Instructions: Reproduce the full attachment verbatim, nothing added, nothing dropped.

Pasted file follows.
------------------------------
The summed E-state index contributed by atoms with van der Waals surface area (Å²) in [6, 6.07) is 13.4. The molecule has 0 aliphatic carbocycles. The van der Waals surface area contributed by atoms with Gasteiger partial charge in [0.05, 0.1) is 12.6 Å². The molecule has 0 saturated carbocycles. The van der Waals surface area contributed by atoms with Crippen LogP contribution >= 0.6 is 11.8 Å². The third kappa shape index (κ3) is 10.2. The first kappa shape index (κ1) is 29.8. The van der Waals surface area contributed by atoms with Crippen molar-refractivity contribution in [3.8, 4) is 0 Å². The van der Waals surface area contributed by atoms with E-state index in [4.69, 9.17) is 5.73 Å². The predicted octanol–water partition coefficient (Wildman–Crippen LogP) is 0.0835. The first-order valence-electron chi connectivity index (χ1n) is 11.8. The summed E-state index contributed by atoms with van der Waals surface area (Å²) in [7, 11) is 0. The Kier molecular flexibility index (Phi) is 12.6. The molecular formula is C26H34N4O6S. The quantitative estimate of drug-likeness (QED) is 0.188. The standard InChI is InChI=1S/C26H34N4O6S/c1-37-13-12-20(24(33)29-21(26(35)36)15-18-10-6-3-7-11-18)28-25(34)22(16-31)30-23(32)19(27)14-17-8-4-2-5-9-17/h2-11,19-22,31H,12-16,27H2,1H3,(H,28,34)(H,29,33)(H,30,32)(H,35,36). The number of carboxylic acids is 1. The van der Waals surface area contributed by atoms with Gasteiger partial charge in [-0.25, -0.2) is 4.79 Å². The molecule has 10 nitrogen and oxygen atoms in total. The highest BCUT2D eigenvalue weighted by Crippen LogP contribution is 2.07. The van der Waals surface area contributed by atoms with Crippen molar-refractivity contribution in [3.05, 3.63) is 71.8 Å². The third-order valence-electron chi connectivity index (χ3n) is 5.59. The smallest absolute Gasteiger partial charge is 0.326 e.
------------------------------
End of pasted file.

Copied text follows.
The summed E-state index contributed by atoms with van der Waals surface area (Å²) in [6, 6.07) is 13.4. The molecule has 0 aliphatic carbocycles. The van der Waals surface area contributed by atoms with Gasteiger partial charge in [0.05, 0.1) is 12.6 Å². The molecule has 0 saturated carbocycles. The van der Waals surface area contributed by atoms with Crippen LogP contribution >= 0.6 is 11.8 Å². The third kappa shape index (κ3) is 10.2. The first kappa shape index (κ1) is 29.8. The van der Waals surface area contributed by atoms with Crippen molar-refractivity contribution in [3.8, 4) is 0 Å². The van der Waals surface area contributed by atoms with E-state index in [4.69, 9.17) is 5.73 Å². The predicted octanol–water partition coefficient (Wildman–Crippen LogP) is 0.0835. The first-order valence-electron chi connectivity index (χ1n) is 11.8. The summed E-state index contributed by atoms with van der Waals surface area (Å²) in [7, 11) is 0. The Kier molecular flexibility index (Phi) is 12.6. The molecular formula is C26H34N4O6S. The quantitative estimate of drug-likeness (QED) is 0.188. The standard InChI is InChI=1S/C26H34N4O6S/c1-37-13-12-20(24(33)29-21(26(35)36)15-18-10-6-3-7-11-18)28-25(34)22(16-31)30-23(32)19(27)14-17-8-4-2-5-9-17/h2-11,19-22,31H,12-16,27H2,1H3,(H,28,34)(H,29,33)(H,30,32)(H,35,36). The number of carboxylic acids is 1. The van der Waals surface area contributed by atoms with Gasteiger partial charge in [-0.25, -0.2) is 4.79 Å². The molecule has 10 nitrogen and oxygen atoms in total. The highest BCUT2D eigenvalue weighted by Crippen LogP contribution is 2.07. The van der Waals surface area contributed by atoms with Crippen molar-refractivity contribution in [3.05, 3.63) is 71.8 Å². The third-order valence-electron chi connectivity index (χ3n) is 5.59. The smallest absolute Gasteiger partial charge is 0.326 e.